Maryland becomes eighth state to enforce hands-free cell driving law
September 30, 2010
WASHINGTON (Army News Service, Sept. 30, 2010) -- Beginning Oct. 1, Maryland will join Washington, D.C. in a quest to cut down on distracted driving, making it a violation to use a cell phone without a hands-free device while operating a vehicle.
Authorities said they hope the new law will make roadways safer in Maryland, where 380 deaths have been attributed to distracted driving in the past five years. Nationwide, the National Safety Council reports talking or texting is responsible for 1.6 million crashes annually.
Maryland banned texting while driving in 2009.
Dozens of new road signs that read "State law: No texting, No hand-held cell phone," will be posted along the state's highways beginning Friday to inform out-of-state drivers of the change.
And while the law is a secondary offense, meaning drivers would have to be violating another traffic law in order to be cited, Maryland State Police hope law-abiding citizens will follow the new rule each time they get behind the wheel.
"The superintendent is hoping everyone will comply, but he doesn't want people to wait until Friday to start -- he wants them to start right away," said Elena Russo, spokesperson for the Maryland State Police.
Russo said distracted driving is the primary reason for crashes in Maryland, giving the example of a young man who crashed his car into a pole in August after reaching for a dropped cell phone.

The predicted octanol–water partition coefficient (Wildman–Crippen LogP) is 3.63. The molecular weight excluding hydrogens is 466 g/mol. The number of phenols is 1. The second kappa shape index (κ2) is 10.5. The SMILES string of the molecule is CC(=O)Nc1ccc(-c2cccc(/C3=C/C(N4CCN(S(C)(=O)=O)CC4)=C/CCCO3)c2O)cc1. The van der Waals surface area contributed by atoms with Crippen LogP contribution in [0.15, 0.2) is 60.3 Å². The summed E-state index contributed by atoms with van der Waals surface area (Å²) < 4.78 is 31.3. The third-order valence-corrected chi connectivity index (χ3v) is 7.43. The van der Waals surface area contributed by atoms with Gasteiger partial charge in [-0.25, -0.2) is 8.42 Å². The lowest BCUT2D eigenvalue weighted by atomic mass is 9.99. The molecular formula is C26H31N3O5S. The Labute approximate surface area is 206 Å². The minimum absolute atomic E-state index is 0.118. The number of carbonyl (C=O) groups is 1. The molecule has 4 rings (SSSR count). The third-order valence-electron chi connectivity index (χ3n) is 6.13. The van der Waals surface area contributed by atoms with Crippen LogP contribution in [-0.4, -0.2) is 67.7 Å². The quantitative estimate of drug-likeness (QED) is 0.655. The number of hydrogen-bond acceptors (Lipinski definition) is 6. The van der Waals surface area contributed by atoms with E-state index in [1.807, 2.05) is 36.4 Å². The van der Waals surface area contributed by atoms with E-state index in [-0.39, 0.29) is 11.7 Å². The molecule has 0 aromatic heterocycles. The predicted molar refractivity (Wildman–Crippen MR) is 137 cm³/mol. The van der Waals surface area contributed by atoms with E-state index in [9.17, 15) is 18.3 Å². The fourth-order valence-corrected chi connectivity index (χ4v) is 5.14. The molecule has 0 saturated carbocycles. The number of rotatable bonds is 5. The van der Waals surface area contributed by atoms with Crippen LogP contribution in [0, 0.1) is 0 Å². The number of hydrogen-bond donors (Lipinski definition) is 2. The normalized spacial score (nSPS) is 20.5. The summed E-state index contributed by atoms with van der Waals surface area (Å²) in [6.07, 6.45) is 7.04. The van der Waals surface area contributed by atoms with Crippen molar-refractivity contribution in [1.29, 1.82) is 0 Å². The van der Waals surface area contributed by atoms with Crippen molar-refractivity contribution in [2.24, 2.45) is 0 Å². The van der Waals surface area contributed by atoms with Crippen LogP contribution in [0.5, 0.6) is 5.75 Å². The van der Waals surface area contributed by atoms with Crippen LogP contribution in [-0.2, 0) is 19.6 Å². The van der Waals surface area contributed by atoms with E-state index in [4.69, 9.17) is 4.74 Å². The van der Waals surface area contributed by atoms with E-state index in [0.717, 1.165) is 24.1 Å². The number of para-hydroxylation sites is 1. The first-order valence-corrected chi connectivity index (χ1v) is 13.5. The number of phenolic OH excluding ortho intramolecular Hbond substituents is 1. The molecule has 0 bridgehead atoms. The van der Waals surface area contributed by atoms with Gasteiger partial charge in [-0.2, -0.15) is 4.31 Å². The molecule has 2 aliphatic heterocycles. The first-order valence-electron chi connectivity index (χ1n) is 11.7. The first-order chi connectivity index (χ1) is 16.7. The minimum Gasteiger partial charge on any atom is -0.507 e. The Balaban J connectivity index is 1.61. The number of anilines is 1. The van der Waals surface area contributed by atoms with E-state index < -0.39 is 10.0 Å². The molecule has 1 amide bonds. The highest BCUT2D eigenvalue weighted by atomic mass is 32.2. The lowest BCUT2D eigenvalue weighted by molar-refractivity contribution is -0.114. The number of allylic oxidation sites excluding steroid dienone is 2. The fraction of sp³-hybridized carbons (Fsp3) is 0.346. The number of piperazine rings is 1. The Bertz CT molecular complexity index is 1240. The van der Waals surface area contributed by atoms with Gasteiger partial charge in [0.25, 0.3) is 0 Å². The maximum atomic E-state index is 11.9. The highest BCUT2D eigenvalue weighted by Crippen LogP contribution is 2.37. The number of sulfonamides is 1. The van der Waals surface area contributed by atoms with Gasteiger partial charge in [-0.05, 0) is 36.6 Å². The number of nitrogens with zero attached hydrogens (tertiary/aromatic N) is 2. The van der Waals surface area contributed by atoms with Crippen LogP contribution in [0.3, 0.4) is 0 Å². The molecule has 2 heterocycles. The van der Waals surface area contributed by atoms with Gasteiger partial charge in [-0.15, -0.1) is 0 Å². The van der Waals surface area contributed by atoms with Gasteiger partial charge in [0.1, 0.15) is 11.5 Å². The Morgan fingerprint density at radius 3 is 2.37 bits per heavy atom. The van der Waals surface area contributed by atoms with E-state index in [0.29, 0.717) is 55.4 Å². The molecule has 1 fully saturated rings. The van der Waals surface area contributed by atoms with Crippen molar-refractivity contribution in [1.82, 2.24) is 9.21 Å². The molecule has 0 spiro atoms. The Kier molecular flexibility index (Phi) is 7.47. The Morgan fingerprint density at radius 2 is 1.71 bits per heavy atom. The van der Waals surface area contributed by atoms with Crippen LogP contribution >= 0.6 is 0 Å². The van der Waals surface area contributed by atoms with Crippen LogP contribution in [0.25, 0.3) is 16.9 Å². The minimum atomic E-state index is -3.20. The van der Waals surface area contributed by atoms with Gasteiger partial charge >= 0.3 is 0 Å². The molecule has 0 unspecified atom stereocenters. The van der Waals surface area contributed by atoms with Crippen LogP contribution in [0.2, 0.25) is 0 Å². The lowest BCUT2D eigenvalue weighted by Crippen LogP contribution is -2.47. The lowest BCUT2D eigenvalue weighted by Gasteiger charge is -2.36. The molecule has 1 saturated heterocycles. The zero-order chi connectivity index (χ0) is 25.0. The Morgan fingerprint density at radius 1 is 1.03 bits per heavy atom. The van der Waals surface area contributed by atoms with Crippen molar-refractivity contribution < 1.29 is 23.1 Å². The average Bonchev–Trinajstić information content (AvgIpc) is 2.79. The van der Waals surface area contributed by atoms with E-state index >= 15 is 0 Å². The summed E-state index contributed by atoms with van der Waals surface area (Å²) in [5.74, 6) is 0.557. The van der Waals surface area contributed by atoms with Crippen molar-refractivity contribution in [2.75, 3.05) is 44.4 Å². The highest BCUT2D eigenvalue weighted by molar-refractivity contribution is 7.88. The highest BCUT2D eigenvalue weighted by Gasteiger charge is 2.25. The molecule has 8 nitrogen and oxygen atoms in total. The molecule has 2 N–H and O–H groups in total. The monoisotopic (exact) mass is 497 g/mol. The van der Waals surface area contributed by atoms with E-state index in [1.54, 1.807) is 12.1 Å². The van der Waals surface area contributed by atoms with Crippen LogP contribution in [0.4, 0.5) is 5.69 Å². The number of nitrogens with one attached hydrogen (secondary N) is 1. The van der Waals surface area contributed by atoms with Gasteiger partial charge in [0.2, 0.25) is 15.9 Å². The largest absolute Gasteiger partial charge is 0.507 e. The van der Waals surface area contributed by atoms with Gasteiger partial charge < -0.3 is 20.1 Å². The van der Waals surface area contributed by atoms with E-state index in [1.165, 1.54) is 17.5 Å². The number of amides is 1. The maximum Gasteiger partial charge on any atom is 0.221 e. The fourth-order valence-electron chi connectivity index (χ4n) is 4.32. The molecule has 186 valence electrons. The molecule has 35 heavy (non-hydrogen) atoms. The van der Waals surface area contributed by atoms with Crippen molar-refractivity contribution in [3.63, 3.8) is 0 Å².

Russo noted that while police officers can't pull a driver over simply for talking on a cell phone without a hands-free device, she said they won't hesitate to stop any driver displaying dangerous behavior.
She added that all troopers have been asked to follow the law whether on or off duty, as an example to other drivers.
Fort Meade Deputy Police Chief Byron J. Frank explained that for Soldiers reporting for duty on the installation, using a hands-free device while driving should already be the norm.
All Department of Defense installations have banned the practice since 2005.
"You shouldn't be driving and texting or talking without a hands-free device, period," Frank said.
He added that the law is common sense, and all drivers should be aware of their state's road rules.
Violators of the law will be slapped with $40 for first-time offenses, and $100 for repeat incidents. Exemptions include calls to 911 or other emergency services.